What our students say
What our students say
Rhiannon Davies, UK (2016-17)
'After several years spent working in travel and lifestyle journalism, I decided to return to education to redirect my career towards news and current affairs. I chose the Media, Communications & International Journalism programme because it offered the right balance of academic and practical study – I couldn’t find any comparable degrees elsewhere. I was also particularly attracted to it because it was run by the Glasgow Media Group, renowned for their research into media bias. I really enjoyed every aspect of it. The subjects covered have been topical, relevant and varied; really looking into the role of the media in society and what it means to be a journalist. There has been a good range of guest lecturers with valuable vocational advice, and I have learnt new skills in video production that have already come in useful in securing communications jobs. I feel that the practical work, academic research methods, and critical theory this course contains have given me the boost I was searching for to refocus my journalism career.'
Jonathan Peters, UK (2017-18)
'I chose the University of Glasgow as the university has a great reputation, and it’s well deserved. There can’t be many programmes quite like this one in Glasgow. An equal mix of practical skills and sociological theory, it is as interesting to study as it sounds! I studied law and French language at undergraduate level, which narrowed my career preferences to ‘anything but law’. I worked with a trade union before starting in the constituency office of my local MP, right before an unexpected general election. My boss was a journalist, so he taught me how to speak to the local media and write press releases. After the energy of an election campaign, and the experience of speaking to the press, I started a blog and contacted a local news organisation, who brought me in for training. It was around this time that I was accepted into this postgraduate course. Looking back, I can see there was some good timing and luck, and this gave me the confidence to really engage with the programme at Glasgow and get the most out of it.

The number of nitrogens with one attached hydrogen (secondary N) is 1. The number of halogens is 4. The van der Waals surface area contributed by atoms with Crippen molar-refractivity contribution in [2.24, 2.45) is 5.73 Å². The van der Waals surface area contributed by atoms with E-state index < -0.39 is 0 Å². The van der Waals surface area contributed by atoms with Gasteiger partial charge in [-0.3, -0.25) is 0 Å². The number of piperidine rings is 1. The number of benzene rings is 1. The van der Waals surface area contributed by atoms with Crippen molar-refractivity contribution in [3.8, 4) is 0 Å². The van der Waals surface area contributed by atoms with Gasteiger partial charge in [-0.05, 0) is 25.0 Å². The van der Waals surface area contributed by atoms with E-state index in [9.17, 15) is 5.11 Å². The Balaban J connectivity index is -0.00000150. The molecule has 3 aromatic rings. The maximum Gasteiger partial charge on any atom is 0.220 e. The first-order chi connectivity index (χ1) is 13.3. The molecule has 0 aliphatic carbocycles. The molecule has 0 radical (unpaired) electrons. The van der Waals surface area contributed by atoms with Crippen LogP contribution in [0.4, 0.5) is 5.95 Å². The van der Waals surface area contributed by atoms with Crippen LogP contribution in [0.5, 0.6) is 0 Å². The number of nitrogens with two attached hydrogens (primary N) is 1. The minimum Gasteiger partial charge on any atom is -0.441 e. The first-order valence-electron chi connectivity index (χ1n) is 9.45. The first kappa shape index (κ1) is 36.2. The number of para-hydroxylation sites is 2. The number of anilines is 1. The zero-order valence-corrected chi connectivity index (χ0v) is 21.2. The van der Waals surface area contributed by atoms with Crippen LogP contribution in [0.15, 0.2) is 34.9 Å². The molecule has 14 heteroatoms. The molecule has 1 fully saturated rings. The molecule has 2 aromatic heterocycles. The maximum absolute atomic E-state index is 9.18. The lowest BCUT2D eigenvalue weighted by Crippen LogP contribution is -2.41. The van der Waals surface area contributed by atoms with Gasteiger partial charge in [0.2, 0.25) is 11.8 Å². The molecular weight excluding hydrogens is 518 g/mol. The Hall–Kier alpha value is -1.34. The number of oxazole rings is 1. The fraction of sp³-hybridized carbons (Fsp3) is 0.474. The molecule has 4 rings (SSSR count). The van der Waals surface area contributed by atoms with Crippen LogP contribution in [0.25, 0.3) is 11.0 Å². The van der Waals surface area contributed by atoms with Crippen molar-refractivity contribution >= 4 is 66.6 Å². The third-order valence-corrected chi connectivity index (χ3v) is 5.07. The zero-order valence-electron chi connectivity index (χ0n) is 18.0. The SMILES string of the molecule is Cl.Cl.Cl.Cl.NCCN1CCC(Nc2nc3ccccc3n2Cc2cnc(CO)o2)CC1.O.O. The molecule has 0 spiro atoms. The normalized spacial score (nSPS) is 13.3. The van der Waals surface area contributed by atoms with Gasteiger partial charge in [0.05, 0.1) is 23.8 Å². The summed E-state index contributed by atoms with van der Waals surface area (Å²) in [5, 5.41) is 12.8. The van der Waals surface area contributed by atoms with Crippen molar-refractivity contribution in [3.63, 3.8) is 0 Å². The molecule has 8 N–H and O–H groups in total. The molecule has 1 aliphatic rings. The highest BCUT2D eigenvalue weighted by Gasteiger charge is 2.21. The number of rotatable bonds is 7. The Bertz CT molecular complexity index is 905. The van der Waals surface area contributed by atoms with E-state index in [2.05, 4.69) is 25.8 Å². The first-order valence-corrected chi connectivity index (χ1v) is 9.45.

The mixture of practical training and sociology is really unique. I think it gives you a self-critical perspective, so in your journalism you can ask not only how, but why. It’s true that a lot of journalists have this perspective already, but in my experience some of those that are self-critical ask questions of their profession which have a long history. In this course you get to study that history, with teachers and experts from both sociology and practical backgrounds. I can honestly say the teachers on this course are excellent, without exception. I know many of my colleagues feel the same. Some students from different degrees opted in to our programme’s core classes for a semester. You would be surprised how many times they said they wished they had chosen our programme, because they could see that we were taught to engage with the literature and apply our knowledge practically in other modules. I can’t think of many courses that let you do that.